If Spying on Senate is So Bad, Why is it OK for Them to Spy on Us?

The reaction of Sen. Dianne Feinstein (D-CA) to last week’s revelations that the CIA secretly searched Senate Intelligence Committee computers reveals much about what the elites in government think about the rest of us. “Spy on thee, but not on me!”

The hypocrisy of Sen. Feinstein is astounding. She is the biggest backer of the NSA spying on the rest of us, but when the tables are turned and her staff is the target she becomes irate. But there is more to it than that. There is an attitude in Washington that the laws Congress passes do not apply to Members. They can trample our civil liberties, they believe, but it should never affect their own freedom.

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Remember that much of this started when politicians rushed to past the PATRIOT Act after 9/11. Those of us who warned that such new powers granted to the state would be used against us someday were criticized as alarmist and worse. The violations happened just as we warned, but when political leaders discovered the breach of our civil liberties they did nothing about it. It was not until whistleblowers like Edward Snowden and others informed us of the abuses that the “debate” over surveillance that President Obama claimed to welcome could even begin to take place! Left to politicians like Dianne Feinstein, Mike Rogers, and President Obama, we would never have that debate because we would not know.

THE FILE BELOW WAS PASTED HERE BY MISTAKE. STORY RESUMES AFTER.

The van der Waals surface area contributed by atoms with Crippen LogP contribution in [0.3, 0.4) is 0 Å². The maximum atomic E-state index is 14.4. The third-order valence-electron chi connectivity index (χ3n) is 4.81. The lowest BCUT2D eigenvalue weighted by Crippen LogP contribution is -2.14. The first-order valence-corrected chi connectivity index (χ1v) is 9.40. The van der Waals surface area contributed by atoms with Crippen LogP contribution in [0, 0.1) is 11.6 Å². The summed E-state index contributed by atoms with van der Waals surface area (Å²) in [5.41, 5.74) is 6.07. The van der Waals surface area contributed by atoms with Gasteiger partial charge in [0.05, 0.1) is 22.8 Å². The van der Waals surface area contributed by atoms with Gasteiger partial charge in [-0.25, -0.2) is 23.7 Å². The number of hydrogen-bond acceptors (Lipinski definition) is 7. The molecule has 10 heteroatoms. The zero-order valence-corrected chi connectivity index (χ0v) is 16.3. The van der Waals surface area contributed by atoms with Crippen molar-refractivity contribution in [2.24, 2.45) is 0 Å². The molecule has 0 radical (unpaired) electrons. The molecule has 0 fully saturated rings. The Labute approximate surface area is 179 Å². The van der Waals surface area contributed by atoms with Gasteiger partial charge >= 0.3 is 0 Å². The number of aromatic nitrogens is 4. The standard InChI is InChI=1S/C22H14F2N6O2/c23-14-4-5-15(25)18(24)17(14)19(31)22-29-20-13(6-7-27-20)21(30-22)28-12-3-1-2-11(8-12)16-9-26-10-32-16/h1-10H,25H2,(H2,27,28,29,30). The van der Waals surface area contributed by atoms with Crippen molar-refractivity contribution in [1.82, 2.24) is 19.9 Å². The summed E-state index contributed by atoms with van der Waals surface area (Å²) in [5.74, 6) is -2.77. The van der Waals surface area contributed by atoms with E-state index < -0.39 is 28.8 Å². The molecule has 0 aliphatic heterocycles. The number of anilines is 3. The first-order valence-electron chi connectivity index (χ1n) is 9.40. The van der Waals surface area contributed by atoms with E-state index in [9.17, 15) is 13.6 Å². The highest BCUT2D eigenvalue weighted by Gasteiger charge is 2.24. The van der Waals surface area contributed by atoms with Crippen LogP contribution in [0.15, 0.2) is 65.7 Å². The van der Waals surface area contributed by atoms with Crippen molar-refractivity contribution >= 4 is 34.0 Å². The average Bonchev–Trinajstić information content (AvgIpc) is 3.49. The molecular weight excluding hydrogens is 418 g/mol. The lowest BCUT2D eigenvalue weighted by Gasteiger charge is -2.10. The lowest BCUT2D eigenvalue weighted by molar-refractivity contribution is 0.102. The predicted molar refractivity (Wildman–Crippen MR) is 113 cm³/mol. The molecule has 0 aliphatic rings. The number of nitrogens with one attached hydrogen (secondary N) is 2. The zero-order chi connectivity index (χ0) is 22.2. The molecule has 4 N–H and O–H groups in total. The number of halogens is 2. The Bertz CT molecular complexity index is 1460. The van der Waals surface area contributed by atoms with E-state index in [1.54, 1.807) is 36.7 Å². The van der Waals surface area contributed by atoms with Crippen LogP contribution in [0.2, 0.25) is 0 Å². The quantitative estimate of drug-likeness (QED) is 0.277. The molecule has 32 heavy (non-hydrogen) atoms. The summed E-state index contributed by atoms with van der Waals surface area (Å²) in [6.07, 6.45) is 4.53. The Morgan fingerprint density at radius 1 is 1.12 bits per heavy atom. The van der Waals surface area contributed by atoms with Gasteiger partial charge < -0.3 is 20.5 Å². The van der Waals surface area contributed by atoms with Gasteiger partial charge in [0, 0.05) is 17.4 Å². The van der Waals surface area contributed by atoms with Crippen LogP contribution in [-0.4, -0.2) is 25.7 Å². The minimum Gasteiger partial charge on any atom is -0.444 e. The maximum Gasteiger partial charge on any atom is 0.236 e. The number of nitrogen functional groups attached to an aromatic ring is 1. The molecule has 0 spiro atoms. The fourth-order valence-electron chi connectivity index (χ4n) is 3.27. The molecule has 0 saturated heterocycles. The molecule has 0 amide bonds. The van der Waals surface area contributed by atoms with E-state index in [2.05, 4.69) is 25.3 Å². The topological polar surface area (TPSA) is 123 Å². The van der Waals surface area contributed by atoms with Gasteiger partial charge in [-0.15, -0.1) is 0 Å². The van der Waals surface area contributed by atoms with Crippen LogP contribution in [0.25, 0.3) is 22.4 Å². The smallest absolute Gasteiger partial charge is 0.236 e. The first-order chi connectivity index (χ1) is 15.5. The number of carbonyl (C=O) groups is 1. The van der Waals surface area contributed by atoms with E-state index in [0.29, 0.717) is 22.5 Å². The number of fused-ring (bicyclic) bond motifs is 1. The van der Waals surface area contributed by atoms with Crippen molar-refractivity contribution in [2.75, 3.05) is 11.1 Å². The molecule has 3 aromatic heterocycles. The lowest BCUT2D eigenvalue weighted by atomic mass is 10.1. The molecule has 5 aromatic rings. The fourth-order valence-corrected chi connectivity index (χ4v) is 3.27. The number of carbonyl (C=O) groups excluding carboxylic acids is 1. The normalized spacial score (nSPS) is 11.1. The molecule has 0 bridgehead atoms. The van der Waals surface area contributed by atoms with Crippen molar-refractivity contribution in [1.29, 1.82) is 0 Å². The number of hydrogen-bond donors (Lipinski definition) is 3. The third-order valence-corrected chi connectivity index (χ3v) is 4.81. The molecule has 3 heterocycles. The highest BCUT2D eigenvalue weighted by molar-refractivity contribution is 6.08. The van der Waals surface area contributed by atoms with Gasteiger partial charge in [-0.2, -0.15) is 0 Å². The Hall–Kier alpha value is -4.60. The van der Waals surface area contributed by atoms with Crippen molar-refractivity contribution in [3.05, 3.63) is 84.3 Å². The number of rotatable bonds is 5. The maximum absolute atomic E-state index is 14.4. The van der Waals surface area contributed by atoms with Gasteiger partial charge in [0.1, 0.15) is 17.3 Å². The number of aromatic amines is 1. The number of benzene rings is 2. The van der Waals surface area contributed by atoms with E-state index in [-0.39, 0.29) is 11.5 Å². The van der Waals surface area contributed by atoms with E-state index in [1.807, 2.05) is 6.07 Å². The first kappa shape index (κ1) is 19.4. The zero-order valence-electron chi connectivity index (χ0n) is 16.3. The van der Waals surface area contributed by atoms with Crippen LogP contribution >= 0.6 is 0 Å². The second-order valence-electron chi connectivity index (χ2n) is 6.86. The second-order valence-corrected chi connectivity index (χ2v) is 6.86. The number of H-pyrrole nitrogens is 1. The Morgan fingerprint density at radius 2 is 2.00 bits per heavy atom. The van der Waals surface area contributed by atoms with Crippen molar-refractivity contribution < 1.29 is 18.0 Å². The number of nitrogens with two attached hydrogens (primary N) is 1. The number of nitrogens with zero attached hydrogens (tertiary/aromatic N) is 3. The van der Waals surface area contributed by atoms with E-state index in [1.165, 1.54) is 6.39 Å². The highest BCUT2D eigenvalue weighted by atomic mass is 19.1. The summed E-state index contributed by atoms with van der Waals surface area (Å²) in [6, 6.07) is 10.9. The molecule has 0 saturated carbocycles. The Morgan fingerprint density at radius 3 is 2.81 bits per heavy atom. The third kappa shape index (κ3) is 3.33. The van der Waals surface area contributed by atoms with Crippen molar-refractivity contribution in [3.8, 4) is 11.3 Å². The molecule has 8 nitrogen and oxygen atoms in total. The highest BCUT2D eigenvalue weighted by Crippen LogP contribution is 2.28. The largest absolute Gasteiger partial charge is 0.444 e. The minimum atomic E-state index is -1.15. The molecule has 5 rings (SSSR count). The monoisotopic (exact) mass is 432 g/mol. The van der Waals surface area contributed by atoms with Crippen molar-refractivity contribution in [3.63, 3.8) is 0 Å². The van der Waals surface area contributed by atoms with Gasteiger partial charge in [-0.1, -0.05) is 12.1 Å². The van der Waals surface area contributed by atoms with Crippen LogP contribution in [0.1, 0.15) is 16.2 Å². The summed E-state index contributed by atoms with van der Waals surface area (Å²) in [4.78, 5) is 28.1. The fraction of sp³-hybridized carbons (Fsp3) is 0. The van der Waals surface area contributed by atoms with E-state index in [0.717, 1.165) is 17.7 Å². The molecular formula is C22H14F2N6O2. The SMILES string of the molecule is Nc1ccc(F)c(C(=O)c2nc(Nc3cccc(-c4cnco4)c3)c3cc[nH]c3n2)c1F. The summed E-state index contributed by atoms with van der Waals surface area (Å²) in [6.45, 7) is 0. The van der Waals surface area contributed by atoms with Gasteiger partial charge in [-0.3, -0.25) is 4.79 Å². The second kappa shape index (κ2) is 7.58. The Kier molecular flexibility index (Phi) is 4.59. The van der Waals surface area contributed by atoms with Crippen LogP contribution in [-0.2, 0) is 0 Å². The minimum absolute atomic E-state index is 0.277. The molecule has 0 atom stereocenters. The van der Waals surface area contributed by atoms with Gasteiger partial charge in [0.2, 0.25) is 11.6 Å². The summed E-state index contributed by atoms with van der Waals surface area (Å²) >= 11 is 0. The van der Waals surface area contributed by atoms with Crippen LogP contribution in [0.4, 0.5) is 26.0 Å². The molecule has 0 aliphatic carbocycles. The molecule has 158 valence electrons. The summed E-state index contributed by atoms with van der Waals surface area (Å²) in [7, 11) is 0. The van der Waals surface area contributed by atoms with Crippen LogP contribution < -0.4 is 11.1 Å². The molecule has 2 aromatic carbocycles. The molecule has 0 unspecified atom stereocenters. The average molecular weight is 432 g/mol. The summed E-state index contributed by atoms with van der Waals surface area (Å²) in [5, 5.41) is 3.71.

Washington does not care about our privacy. When serious violations are discovered they most often rush to protect the status quo instead of defending the Constitution. Senator Feinstein did just that as the NSA spying revelations began to create pressure on the Intelligence Community. Her NSA reform legislation was nothing but a smokescreen: under the guise of “reform,” it would have codified in law the violations already taking place. When that fact became too obvious to deny, the Senate was forced to let the legislation die in the committee…

 

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